Neither Athens nor its European partners want Greece to leave the eurozone, but the risk of a miscalculation is growing.

On both sides there is suspicion and a degree of resentment.

Read full article Greek bailout talks: The Dangerous Game

Greece bailout plans: Talks in a tangle

  • 12 February 2015
  • From the section Europe
German Finance Minister Wolfgang Schaeuble attends an emergency Eurogroup finance ministers meeting at the European Council in Brussels on February 11, 2015.
German Finance Minister Wolfgang Schaeuble has insisted Greece must stick to the existing terms of its bailout

Brussels is the capital of late night compromises. But this time it was different.

The post-midnight faces of three European officials and the head of the IMF looked weary.

Read full article Greece bailout plans: Talks in a tangle

Greece: The dangerous game

  • 1 February 2015
  • From the section Europe
Greece's new prime minister has until the end of the month to reach a deal on the country's debt

European officials and governments are much more anxious about the Greek drama than they are admitting publicly. They fear a miscalculation in the weeks ahead could precipitate a full-blown crisis.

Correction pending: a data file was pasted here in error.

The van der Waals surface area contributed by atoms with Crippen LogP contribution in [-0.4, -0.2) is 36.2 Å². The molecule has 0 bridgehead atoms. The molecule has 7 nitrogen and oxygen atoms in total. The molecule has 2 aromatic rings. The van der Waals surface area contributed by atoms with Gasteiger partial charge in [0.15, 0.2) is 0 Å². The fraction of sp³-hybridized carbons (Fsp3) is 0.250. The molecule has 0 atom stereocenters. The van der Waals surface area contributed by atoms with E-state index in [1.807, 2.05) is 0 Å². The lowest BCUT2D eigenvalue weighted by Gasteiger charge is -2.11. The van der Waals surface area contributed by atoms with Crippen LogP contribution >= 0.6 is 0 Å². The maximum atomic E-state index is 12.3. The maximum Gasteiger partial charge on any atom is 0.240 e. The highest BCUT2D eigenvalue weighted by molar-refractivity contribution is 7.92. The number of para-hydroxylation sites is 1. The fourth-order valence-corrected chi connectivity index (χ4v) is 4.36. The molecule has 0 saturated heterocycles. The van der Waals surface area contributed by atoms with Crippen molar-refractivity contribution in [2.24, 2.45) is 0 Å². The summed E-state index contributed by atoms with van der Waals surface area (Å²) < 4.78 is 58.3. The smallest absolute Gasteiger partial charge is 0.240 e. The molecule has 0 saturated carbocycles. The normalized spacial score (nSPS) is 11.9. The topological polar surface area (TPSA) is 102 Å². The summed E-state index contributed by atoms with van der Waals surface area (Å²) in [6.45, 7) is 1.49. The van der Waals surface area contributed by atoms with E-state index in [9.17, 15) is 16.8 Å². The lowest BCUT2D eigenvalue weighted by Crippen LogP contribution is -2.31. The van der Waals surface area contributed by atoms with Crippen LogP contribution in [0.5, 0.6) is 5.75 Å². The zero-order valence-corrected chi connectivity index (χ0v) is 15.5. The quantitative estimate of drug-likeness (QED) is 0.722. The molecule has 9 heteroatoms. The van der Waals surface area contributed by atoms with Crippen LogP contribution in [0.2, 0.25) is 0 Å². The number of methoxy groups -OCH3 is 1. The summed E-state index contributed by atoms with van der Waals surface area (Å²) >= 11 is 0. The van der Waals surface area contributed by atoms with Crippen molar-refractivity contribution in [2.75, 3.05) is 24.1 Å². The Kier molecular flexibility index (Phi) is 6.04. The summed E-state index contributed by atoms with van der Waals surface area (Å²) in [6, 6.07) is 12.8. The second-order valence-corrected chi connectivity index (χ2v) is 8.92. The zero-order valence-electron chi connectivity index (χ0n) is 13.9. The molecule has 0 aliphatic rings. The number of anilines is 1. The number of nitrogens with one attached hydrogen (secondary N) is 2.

The past week has witnessed the opening tense and abrasive rounds. Nerves have been left frayed. The new radical-left Greek government said it would no longer negotiate with the troika: officials from the International Monetary Fund (IMF), the European Union (EU) and the European Central Bank (ECB).

Read full article Greece: The dangerous game

Greek elections: Europe waits on voters' verdict

  • 23 January 2015
  • From the section Europe

When Greeks vote on Sunday they will not just be choosing a new government, they will be delivering a verdict on Europe and its leaders.